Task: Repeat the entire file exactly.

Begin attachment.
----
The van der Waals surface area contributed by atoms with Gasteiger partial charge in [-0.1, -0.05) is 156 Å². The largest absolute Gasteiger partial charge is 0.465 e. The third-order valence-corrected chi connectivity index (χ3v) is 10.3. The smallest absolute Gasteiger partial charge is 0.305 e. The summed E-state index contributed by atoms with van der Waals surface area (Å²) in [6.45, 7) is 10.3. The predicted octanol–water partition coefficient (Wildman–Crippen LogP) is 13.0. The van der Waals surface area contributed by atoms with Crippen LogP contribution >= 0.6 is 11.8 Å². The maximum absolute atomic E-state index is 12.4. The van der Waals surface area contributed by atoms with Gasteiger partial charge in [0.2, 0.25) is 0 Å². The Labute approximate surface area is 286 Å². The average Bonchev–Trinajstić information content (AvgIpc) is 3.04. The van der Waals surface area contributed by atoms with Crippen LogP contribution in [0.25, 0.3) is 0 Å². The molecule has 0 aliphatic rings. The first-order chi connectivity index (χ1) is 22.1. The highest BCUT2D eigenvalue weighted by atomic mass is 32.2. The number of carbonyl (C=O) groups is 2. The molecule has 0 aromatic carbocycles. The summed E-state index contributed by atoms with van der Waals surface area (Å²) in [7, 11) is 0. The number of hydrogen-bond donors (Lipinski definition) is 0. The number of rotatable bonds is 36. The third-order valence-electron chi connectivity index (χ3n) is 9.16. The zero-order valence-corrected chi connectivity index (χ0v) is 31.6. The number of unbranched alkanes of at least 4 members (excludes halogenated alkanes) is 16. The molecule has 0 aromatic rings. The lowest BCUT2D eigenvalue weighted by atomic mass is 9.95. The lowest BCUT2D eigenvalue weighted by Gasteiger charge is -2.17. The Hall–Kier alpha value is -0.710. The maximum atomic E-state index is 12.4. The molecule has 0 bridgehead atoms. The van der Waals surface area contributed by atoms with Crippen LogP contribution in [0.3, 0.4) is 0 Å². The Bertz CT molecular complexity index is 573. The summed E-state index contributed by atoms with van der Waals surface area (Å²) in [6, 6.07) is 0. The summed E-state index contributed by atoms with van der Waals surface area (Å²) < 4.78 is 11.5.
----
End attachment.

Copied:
The van der Waals surface area contributed by atoms with Gasteiger partial charge in [-0.1, -0.05) is 156 Å². The largest absolute Gasteiger partial charge is 0.465 e. The third-order valence-corrected chi connectivity index (χ3v) is 10.3. The smallest absolute Gasteiger partial charge is 0.305 e. The summed E-state index contributed by atoms with van der Waals surface area (Å²) in [6.45, 7) is 10.3. The predicted octanol–water partition coefficient (Wildman–Crippen LogP) is 13.0. The van der Waals surface area contributed by atoms with Crippen LogP contribution >= 0.6 is 11.8 Å². The maximum absolute atomic E-state index is 12.4. The van der Waals surface area contributed by atoms with Gasteiger partial charge in [0.2, 0.25) is 0 Å². The Labute approximate surface area is 286 Å². The average Bonchev–Trinajstić information content (AvgIpc) is 3.04. The van der Waals surface area contributed by atoms with Crippen LogP contribution in [0.25, 0.3) is 0 Å². The molecule has 0 aliphatic rings. The first-order chi connectivity index (χ1) is 22.1. The highest BCUT2D eigenvalue weighted by atomic mass is 32.2. The number of carbonyl (C=O) groups is 2. The molecule has 0 aromatic carbocycles. The summed E-state index contributed by atoms with van der Waals surface area (Å²) in [7, 11) is 0. The number of hydrogen-bond donors (Lipinski definition) is 0. The number of rotatable bonds is 36. The third-order valence-electron chi connectivity index (χ3n) is 9.16. The zero-order valence-corrected chi connectivity index (χ0v) is 31.6. The number of unbranched alkanes of at least 4 members (excludes halogenated alkanes) is 16. The molecule has 0 aromatic rings. The lowest BCUT2D eigenvalue weighted by atomic mass is 9.95. The lowest BCUT2D eigenvalue weighted by Gasteiger charge is -2.17. The Hall–Kier alpha value is -0.710. The maximum atomic E-state index is 12.4. The molecule has 0 bridgehead atoms. The van der Waals surface area contributed by atoms with Crippen LogP contribution in [0.3, 0.4) is 0 Å². The Bertz CT molecular complexity index is 573. The summed E-state index contributed by atoms with van der Waals surface area (Å²) in [6, 6.07) is 0. The summed E-state index contributed by atoms with van der Waals surface area (Å²) < 4.78 is 11.5.